In the late nineteenth century a new form of capitalism emerged in Great Britain and the United States. Before the revolutions in communication and transportation, the owners of firms managed the processes of production, distribution, transportation and communication personally. By the end of the century, however, technological innovation and mass markets fostered the development of large-scale corporate structures, leading to a separation between owners and operators. In this new form of capitalist enterprise managers were increasingly the principal decision makers. This economic transformation spawned social and political tensions which compelled the public and policy makers to decide upon an appropriate response to big business. A primary focus of public discourse was antitrust. This book explores the development of big business and the antitrust response in a comparative context.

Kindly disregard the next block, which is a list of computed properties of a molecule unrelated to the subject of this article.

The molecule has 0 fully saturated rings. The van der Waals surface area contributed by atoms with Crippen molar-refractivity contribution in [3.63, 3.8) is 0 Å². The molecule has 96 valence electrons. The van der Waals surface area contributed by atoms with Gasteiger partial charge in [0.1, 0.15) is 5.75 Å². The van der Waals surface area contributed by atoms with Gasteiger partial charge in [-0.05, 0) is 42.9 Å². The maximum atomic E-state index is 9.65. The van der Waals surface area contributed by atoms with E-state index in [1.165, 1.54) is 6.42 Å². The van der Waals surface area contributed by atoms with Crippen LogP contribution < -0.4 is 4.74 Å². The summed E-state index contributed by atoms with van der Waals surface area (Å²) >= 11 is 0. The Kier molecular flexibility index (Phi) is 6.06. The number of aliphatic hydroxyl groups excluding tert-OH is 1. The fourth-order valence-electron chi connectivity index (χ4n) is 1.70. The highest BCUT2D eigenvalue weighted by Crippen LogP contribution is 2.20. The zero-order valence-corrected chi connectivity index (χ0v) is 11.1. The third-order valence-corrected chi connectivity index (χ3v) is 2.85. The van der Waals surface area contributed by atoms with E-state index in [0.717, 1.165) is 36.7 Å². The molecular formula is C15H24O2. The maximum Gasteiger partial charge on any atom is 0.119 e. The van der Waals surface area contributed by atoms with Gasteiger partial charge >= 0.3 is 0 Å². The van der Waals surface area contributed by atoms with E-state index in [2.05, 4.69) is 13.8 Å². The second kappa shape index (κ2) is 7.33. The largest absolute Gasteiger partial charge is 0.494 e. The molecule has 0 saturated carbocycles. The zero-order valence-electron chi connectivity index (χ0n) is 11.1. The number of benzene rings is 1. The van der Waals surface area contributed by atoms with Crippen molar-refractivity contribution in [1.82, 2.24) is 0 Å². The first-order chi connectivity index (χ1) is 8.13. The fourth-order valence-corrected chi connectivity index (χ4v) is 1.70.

• First book to deal in depth with antitrust in both USA and UK • Market with historians, lawyers and business studies
Introduction; 1. The response to big business: the formative era, 1880–1914; 2. The divergence of economic thought; 3. The political response; 4. The courts respond to big business; 5. The impact of World War I, 1914–1921; 6. Tentative convergence, 1921–1948; 7. A British antimonopoly policy emerges, 1940–1948; 8. Uneven convergence since World War II; Conclusion.